Classroom Implementation

Clickers will change the culture of the classroom. Trees and Jackson (2007) suggest "the final effectiveness of the clicker will rest with each student accepting the potential of clickers to positively affect their learning. The success of the clickers is in many ways dependent on social, not technological, factors. Instructors must work to facilitate student acceptance and to frame student perceptions of the technology."

Choosing a System

Probably the first step to using clickers is to actually decide which system to adopt. Each institution will have different rules or suggestions for instructors to assist with that decision. Some institutions adopt a single system that all instructors are required to use. This is especially helpful for students who only have to purchase one clicker and use it anywhere on campus. Other institutions allow the instructor to choose. Please consult with your classroom support or technology office to find out what the adoption rules are. Barber and Njus (2007) and Burnstein and Lederman (2003) offer reviews of the clicker technology available.

The technology may seem overwhelming at first, especially if your style has been "chalk and talk." The best way to get comfortable with the technology is to actually use it in class. It is difficult to simulate a classroom environment in your office and practice asking questions. Most of the manufacturers' web sites have tutorials which are helpful but can't simulate the full classroom experience.

learn more about the technical details of specific Classroom Response Systems

Types of Questions

Most Classroom Response Systems can implement a variety of question types. While multiple-choice is the most common type, true or false, multiple-answer, surveys or polling, and numeric questions are also possible with most systems.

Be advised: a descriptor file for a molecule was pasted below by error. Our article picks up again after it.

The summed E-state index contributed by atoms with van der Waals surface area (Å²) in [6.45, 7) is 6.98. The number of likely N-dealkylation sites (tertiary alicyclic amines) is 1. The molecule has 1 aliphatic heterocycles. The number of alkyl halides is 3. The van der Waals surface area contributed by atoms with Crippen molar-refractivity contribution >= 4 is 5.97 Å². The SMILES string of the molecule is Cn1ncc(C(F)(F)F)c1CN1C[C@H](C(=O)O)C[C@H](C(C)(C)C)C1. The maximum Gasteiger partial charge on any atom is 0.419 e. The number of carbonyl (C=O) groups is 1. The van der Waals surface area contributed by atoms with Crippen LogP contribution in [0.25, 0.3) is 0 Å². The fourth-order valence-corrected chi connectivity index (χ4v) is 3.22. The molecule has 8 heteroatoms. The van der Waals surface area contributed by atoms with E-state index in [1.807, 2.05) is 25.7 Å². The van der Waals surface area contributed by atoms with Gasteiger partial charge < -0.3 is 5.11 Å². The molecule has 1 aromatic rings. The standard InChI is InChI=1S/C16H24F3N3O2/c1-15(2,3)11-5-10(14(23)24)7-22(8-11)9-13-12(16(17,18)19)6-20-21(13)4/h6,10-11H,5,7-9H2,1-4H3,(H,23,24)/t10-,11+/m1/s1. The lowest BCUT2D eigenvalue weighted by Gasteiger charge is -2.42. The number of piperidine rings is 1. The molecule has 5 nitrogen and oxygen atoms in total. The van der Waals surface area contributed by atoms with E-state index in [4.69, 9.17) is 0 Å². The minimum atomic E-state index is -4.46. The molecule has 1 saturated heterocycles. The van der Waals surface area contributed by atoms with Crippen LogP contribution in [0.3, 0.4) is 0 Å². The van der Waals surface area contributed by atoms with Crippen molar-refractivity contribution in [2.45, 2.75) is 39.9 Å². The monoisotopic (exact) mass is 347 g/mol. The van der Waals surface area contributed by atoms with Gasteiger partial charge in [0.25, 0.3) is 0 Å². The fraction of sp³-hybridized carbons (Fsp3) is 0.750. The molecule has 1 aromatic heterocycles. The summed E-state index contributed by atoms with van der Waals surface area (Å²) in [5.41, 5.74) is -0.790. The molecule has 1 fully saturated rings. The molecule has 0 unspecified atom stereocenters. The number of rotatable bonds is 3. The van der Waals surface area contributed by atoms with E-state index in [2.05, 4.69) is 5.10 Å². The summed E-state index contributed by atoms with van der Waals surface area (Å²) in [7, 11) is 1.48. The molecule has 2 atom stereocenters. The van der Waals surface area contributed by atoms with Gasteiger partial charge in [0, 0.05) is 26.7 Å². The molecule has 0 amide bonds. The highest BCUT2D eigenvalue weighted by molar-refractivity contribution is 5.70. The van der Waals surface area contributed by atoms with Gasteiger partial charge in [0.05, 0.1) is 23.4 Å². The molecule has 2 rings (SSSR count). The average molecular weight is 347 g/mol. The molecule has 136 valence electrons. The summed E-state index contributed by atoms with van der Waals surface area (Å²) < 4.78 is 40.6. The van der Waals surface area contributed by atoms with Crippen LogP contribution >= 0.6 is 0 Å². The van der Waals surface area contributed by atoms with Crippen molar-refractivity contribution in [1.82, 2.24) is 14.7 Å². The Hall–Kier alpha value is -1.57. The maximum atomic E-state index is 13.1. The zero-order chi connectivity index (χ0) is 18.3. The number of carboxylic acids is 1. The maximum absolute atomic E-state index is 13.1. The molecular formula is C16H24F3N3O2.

see the types of questions typically asked with a Classroom Response System

Timing of Questions

Instructors employ different strategies regarding the timing of questions during class. Some prefer to ask questions only at the beginning or end of class, while others prefer to insert questions throughout the class period. The actual strategy will depend on the personal style of the instructor and the actual use of questions.

review the timing of questions with a Classroom Response System

Grading Policies

The grading policies will be a major element to implementing clickers in class. The first-time policy may evolve into a more complex grading policy in future semesters.

learn more about grading policies with a Classroom Response System

In and Out-of-Class Procedures

Here is a typical procedure for an instructor who is using a Classroom Response System with PowerPoint. Upon logging on to the computer, activate the clicker software to identify the radio frequency and ensure no technical difficulties arise. Start PowerPoint which will automatically detect the clicker software. Give class presentation while asking numerous clickers questions throughout. Responses are automatically saved in a new folder within the software, but specifically on a USB drive that the instructor brought to class. When class is dismissed, close PowerPoint then close the clicker software. Take the USB drive back to the instructor's office. Start the clicker software, grade the responses, and export the file into a readable format for the Learning Management System (LMS; e.g. Blackboard or Angel). Open the course LMS site and upload scores for the day.

Essentially the same procedure is followed if PowerPoint is not used. The questions will be stored and displayed within the clicker software itself.

Tips and Suggestions for using clickers

Here are some points to consider regarding the use of clickers. These should lower the learning curve for any user, but especially first-time adopters.

see the tips and suggestions for using a Classroom Response System